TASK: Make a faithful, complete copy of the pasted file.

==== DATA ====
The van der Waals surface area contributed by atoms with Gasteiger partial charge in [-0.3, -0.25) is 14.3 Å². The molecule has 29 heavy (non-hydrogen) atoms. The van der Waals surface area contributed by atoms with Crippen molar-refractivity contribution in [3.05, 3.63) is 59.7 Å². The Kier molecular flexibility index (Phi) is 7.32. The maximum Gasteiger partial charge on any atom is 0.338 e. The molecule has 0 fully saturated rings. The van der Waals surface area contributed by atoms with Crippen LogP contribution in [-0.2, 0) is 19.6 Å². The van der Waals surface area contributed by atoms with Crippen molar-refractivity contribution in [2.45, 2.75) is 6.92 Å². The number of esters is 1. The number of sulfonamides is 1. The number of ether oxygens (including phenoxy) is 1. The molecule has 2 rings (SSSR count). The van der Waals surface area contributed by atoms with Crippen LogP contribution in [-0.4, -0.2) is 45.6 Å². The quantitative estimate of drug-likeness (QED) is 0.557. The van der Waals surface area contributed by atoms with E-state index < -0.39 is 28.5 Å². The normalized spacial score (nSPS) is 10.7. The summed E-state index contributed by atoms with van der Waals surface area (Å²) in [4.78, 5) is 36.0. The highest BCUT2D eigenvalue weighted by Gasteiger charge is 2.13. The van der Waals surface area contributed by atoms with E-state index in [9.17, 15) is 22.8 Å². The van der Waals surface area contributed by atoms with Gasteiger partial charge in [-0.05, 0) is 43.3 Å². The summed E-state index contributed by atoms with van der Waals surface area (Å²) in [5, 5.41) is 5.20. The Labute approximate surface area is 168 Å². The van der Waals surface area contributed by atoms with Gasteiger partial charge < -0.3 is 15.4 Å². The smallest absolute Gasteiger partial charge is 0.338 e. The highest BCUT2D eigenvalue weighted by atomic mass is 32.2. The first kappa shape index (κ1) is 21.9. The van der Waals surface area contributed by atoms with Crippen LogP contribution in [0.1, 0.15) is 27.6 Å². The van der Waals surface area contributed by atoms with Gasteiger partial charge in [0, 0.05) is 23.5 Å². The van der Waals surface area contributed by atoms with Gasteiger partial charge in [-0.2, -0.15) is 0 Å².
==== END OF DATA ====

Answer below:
The van der Waals surface area contributed by atoms with Gasteiger partial charge in [-0.3, -0.25) is 14.3 Å². The molecule has 29 heavy (non-hydrogen) atoms. The van der Waals surface area contributed by atoms with Crippen molar-refractivity contribution in [3.05, 3.63) is 59.7 Å². The Kier molecular flexibility index (Phi) is 7.32. The maximum Gasteiger partial charge on any atom is 0.338 e. The molecule has 0 fully saturated rings. The van der Waals surface area contributed by atoms with Crippen LogP contribution in [-0.2, 0) is 19.6 Å². The van der Waals surface area contributed by atoms with Crippen molar-refractivity contribution in [2.45, 2.75) is 6.92 Å². The number of esters is 1. The number of sulfonamides is 1. The number of ether oxygens (including phenoxy) is 1. The molecule has 2 rings (SSSR count). The van der Waals surface area contributed by atoms with Crippen LogP contribution in [-0.4, -0.2) is 45.6 Å². The quantitative estimate of drug-likeness (QED) is 0.557. The van der Waals surface area contributed by atoms with E-state index < -0.39 is 28.5 Å². The normalized spacial score (nSPS) is 10.7. The summed E-state index contributed by atoms with van der Waals surface area (Å²) in [4.78, 5) is 36.0. The highest BCUT2D eigenvalue weighted by Gasteiger charge is 2.13. The van der Waals surface area contributed by atoms with E-state index in [9.17, 15) is 22.8 Å². The van der Waals surface area contributed by atoms with Gasteiger partial charge in [-0.05, 0) is 43.3 Å². The summed E-state index contributed by atoms with van der Waals surface area (Å²) in [5, 5.41) is 5.20. The Labute approximate surface area is 168 Å². The van der Waals surface area contributed by atoms with Gasteiger partial charge < -0.3 is 15.4 Å². The smallest absolute Gasteiger partial charge is 0.338 e. The highest BCUT2D eigenvalue weighted by atomic mass is 32.2. The first kappa shape index (κ1) is 21.9. The van der Waals surface area contributed by atoms with Crippen LogP contribution in [0.1, 0.15) is 27.6 Å². The van der Waals surface area contributed by atoms with Gasteiger partial charge in [0, 0.05) is 23.5 Å². The van der Waals surface area contributed by atoms with Gasteiger partial charge in [-0.2, -0.15) is 0 Å².